The Corner

Education

Scholarship or Activism?

Quite a few educators these days think of their jobs as platforms for their political activism. They’ve been hired to teach a subject, but that gives them the opportunity to shape young minds so they’ll support “good” political causes and view the world’s problems the same way they do. The Left has been at this for more than a century.

In today’s Martin Center article, Indiana University sociology professor Fabio Rojas pushes back against this idea. His ideal: scholarship first, activism second.

Rojas rejects the “scholars should be activists” concept for several reasons:

First, the “activist-scholar” model invites bias. If one believes that their political preferences must be reflected in research, we may begin to ignore evidence that our views may be erroneous. Second, we undermine the credibility of the academic enterprise when we erase the distinction between activist and scholar. When someone reads an article by a professor, they should believe that the professor is making the best argument given available methods and data, not the arguments that support their preferred side in a political debate.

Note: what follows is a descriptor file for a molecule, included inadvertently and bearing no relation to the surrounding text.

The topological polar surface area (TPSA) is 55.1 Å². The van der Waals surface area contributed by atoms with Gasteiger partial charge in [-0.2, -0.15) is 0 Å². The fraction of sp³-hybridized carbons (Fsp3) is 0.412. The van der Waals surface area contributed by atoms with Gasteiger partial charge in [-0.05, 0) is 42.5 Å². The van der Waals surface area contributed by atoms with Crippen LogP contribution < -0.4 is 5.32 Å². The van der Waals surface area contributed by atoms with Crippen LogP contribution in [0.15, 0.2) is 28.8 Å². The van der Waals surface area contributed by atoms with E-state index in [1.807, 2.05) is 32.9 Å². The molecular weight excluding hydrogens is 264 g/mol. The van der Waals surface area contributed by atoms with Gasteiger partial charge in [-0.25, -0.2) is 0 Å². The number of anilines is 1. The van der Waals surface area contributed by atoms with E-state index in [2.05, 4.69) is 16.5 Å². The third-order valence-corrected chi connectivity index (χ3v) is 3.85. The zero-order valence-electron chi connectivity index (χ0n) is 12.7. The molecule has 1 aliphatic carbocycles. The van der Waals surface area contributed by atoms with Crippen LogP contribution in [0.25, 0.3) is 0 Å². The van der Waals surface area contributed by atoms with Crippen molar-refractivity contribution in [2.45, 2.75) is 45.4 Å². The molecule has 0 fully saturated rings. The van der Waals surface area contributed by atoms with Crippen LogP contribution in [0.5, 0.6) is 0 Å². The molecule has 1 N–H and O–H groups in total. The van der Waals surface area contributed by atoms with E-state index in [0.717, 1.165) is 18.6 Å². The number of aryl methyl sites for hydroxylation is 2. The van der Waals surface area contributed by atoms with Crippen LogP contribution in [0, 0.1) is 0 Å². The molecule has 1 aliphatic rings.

Good points. More and more, Americans look askance at everything associated with “higher education” because it has been so poisoned by “progressive” politics.

But Rojas doesn’t think that there should be anything like a Wall of Separation between academia and activism. Professors often have good contributions to make to society. Of course they should be free to participate in whatever issues interest them — but never to let that shoulder aside their obligations as educators.

About a decade ago, Stanley Fish wrote a book entitled “Save the World on Your Own Time,” making the case for teaching your subject, not teaching equality or peace or justice or any other lofty goal. I think that Fish and Rojas are in agreement.

“Academia,” Rojas concludes, should be “a meeting of the minds, not a political battlefield.” Agreed — but what do we do about those who insist on using the classroom as a personal soapbox?

George Leef — George Leef is the director of research for the John William Pope Center for Higher Education Policy.

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